Unilever is preparing ice cream that does not melt at higher temperatures to help combat climate change

Unilever is preparing ice cream that does not melt at higher temperatures to help combat climate cha ...

Making ice cream that melts easily so that stores can use less energy to power their gigantic freezers is the most unlikely strategy.

Unilever, the world's largest ice cream producer, is working on a solution. Ben & Jerry's, Breyers, Magnum, Cornetto, and Popsicle are among the most famous ice cream brands.

The company is currently testing new ice cream recipes that would melt at a higher temperature than the standard zero degrees Fahrenheit. According to them, storing ice cream at 10 degrees Fahrenheit would save energy by as much as 20% to 30% per freezer.

According to the study, keeping ice cream at ten degrees instead of zero will reduce energy usage and greenhouse gas emissions by about 20% to 30% per freezer.

The move to create ice cream that won't melt at higher temperatures does have an impact on the products that consumers know and love, as well as its own set of issues, according to a WSJ article.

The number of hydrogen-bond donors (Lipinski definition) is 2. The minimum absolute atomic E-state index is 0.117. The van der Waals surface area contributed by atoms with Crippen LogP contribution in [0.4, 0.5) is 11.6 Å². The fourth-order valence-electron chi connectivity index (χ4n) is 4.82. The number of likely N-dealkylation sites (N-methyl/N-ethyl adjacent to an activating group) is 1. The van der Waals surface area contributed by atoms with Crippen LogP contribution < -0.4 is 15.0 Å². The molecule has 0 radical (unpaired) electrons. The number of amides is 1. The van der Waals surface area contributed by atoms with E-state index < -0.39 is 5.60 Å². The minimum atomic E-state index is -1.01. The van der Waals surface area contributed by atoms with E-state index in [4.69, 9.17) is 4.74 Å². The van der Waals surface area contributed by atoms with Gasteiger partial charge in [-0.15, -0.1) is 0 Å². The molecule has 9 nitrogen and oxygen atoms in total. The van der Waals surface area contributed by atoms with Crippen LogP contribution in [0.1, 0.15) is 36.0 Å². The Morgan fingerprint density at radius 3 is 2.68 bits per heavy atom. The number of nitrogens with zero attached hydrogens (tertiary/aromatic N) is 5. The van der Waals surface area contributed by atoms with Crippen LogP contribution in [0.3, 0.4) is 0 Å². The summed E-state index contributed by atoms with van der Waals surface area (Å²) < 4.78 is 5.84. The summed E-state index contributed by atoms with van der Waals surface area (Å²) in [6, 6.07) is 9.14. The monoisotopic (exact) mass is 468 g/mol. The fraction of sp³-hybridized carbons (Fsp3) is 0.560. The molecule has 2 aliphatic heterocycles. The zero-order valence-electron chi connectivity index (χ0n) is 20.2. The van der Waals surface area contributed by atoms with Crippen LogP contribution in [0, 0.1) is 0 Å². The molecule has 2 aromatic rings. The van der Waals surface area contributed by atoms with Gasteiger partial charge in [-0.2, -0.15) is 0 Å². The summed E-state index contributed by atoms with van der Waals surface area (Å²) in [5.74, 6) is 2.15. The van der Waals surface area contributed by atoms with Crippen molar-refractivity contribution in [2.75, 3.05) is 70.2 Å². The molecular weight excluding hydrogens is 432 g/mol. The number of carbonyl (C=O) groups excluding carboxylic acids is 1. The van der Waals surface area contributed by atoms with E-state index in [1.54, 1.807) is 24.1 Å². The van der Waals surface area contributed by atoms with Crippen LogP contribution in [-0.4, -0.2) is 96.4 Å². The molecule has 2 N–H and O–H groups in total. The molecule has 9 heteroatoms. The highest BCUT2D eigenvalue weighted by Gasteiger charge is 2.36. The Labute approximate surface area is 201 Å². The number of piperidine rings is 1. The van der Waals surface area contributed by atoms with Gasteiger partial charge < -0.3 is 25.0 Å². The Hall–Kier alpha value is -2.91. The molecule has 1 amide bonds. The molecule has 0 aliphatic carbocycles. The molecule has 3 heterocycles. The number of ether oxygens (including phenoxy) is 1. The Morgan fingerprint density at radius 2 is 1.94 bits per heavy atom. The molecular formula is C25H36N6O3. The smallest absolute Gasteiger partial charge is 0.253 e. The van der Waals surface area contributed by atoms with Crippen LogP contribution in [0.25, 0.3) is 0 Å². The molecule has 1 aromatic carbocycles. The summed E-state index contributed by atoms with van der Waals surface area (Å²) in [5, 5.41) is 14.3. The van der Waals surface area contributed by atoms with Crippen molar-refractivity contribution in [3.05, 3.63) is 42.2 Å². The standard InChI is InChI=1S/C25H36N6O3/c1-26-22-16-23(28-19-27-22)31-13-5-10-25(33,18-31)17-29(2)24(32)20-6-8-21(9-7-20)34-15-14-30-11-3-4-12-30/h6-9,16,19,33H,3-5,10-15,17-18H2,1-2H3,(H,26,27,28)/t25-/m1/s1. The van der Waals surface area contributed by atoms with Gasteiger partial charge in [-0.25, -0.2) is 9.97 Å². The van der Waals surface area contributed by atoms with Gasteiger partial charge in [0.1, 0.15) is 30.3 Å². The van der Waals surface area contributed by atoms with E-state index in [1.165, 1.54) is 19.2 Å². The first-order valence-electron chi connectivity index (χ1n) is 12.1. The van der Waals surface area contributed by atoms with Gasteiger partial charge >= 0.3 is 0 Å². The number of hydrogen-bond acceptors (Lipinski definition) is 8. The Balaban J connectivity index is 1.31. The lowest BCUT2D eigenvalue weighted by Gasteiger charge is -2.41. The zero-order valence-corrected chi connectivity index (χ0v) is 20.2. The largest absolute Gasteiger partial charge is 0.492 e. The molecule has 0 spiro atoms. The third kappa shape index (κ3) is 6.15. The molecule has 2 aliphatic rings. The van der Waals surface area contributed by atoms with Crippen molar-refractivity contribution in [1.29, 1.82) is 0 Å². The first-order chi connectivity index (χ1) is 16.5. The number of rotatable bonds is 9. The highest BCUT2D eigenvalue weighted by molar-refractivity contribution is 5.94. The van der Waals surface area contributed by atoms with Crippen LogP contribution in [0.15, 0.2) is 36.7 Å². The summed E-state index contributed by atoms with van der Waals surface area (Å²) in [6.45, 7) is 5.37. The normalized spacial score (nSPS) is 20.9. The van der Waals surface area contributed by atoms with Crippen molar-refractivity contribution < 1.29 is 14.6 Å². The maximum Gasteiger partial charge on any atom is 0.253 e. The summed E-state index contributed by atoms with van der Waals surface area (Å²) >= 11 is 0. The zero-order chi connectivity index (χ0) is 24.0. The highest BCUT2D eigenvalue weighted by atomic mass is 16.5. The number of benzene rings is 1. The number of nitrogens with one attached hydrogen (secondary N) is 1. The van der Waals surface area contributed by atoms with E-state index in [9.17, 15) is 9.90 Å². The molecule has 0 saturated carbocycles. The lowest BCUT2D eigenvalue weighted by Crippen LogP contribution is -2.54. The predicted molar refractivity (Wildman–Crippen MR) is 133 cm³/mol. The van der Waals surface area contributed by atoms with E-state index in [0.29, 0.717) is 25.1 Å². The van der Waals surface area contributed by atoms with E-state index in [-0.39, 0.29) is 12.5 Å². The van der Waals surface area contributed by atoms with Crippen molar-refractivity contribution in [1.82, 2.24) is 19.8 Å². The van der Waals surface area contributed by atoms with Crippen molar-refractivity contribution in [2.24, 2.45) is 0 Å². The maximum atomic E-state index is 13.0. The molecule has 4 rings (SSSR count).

"Unilever has had to modify some of its ice creams to ensure that they can withstand higher temperatures without melting, losing structural integrity, or preserving what the company calls their distinctive mouthfeel," according to Andrew Sztehlo, the head of Unilever's ice cream division's research and development division. Other ingredients such as wafer cones can become soggy in warmer temperatures."

If you like ice cream, you'll know that there are certain varieties that do not melt as expected – think of Turkish ice cream, which acts like a non-newtonian device, with vendors stretching it and playing with it to entice pedestrians on the street. Salep is a rare orchid root that is added to Turkish ice cream.

Although salep is a rare and costly ingredient, other food thickening gums and gelling agents, such as glucomannan, guar gum, and tara gum, might soon be employed even more in ice cream recipes.

Unilever conducted a pilot study in Germany, and is now doing further testing in Indonesia. However, the company said it intends to continue testing until at least 15 years from now.

Also see: Lickable TV's Scientist Introduces Electric Chopsticks That Enhance the Taste of Salt

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